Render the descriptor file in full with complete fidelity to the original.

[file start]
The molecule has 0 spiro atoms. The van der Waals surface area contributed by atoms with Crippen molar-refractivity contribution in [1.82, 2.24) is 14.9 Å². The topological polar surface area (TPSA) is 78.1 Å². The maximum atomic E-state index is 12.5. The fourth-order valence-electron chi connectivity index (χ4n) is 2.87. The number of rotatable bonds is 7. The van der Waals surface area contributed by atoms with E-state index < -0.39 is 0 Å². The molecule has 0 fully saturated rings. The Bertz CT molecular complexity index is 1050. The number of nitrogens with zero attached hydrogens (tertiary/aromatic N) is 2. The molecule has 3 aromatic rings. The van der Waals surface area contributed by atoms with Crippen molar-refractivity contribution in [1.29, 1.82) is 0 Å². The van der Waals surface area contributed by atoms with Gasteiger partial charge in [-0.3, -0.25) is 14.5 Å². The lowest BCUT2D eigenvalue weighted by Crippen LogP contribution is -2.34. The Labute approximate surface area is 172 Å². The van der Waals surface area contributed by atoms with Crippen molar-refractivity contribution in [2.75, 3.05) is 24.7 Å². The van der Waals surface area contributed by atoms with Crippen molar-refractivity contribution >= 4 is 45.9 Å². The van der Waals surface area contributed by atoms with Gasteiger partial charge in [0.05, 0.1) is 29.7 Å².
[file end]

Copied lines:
The molecule has 0 spiro atoms. The van der Waals surface area contributed by atoms with Crippen molar-refractivity contribution in [1.82, 2.24) is 14.9 Å². The topological polar surface area (TPSA) is 78.1 Å². The maximum atomic E-state index is 12.5. The fourth-order valence-electron chi connectivity index (χ4n) is 2.87. The number of rotatable bonds is 7. The van der Waals surface area contributed by atoms with E-state index < -0.39 is 0 Å². The molecule has 0 fully saturated rings. The Bertz CT molecular complexity index is 1050. The number of nitrogens with zero attached hydrogens (tertiary/aromatic N) is 2. The molecule has 3 aromatic rings. The van der Waals surface area contributed by atoms with Crippen molar-refractivity contribution in [1.29, 1.82) is 0 Å². The van der Waals surface area contributed by atoms with Gasteiger partial charge in [-0.3, -0.25) is 14.5 Å². The lowest BCUT2D eigenvalue weighted by Crippen LogP contribution is -2.34. The Labute approximate surface area is 172 Å². The van der Waals surface area contributed by atoms with Crippen molar-refractivity contribution in [2.75, 3.05) is 24.7 Å². The van der Waals surface area contributed by atoms with Crippen molar-refractivity contribution >= 4 is 45.9 Å². The van der Waals surface area contributed by atoms with Gasteiger partial charge in [0.05, 0.1) is 29.7 Å².